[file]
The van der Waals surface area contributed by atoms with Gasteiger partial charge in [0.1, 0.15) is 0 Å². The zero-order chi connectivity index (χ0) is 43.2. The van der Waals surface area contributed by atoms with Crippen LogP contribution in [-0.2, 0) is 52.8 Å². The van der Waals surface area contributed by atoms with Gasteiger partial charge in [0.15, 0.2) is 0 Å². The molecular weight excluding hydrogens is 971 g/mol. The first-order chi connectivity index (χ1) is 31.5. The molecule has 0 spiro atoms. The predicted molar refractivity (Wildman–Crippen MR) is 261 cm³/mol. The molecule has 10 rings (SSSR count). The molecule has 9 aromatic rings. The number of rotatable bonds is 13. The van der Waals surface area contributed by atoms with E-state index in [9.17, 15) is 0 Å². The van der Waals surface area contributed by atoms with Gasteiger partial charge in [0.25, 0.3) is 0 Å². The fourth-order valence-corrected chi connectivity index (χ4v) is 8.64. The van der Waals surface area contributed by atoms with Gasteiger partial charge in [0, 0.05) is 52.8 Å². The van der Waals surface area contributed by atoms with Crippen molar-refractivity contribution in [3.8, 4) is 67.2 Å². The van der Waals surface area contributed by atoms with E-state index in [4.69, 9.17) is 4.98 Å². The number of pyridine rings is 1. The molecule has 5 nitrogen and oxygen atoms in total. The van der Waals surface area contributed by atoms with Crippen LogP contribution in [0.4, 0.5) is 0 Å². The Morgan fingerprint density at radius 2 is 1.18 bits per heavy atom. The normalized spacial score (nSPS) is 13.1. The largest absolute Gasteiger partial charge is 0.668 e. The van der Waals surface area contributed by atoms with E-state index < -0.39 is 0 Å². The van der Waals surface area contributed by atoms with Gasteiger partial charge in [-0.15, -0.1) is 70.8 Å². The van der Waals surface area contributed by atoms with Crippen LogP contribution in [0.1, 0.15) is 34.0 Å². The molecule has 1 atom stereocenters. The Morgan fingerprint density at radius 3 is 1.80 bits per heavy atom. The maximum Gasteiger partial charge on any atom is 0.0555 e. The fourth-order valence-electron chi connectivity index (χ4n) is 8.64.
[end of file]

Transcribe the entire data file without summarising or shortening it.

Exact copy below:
The van der Waals surface area contributed by atoms with Gasteiger partial charge in [0.1, 0.15) is 0 Å². The zero-order chi connectivity index (χ0) is 43.2. The van der Waals surface area contributed by atoms with Crippen LogP contribution in [-0.2, 0) is 52.8 Å². The van der Waals surface area contributed by atoms with Gasteiger partial charge in [0.15, 0.2) is 0 Å². The molecular weight excluding hydrogens is 971 g/mol. The first-order chi connectivity index (χ1) is 31.5. The molecule has 0 spiro atoms. The predicted molar refractivity (Wildman–Crippen MR) is 261 cm³/mol. The molecule has 10 rings (SSSR count). The molecule has 9 aromatic rings. The number of rotatable bonds is 13. The van der Waals surface area contributed by atoms with E-state index in [9.17, 15) is 0 Å². The van der Waals surface area contributed by atoms with Gasteiger partial charge in [0.25, 0.3) is 0 Å². The fourth-order valence-corrected chi connectivity index (χ4v) is 8.64. The van der Waals surface area contributed by atoms with Gasteiger partial charge in [0, 0.05) is 52.8 Å². The van der Waals surface area contributed by atoms with Crippen molar-refractivity contribution in [3.8, 4) is 67.2 Å². The van der Waals surface area contributed by atoms with E-state index in [4.69, 9.17) is 4.98 Å². The number of pyridine rings is 1. The molecule has 5 nitrogen and oxygen atoms in total. The van der Waals surface area contributed by atoms with Crippen LogP contribution in [0.4, 0.5) is 0 Å². The Morgan fingerprint density at radius 2 is 1.18 bits per heavy atom. The normalized spacial score (nSPS) is 13.1. The largest absolute Gasteiger partial charge is 0.668 e. The van der Waals surface area contributed by atoms with E-state index < -0.39 is 0 Å². The van der Waals surface area contributed by atoms with Gasteiger partial charge in [-0.15, -0.1) is 70.8 Å². The van der Waals surface area contributed by atoms with Crippen LogP contribution in [0.1, 0.15) is 34.0 Å². The molecule has 1 atom stereocenters. The Morgan fingerprint density at radius 3 is 1.80 bits per heavy atom. The maximum Gasteiger partial charge on any atom is 0.0555 e. The fourth-order valence-electron chi connectivity index (χ4n) is 8.64.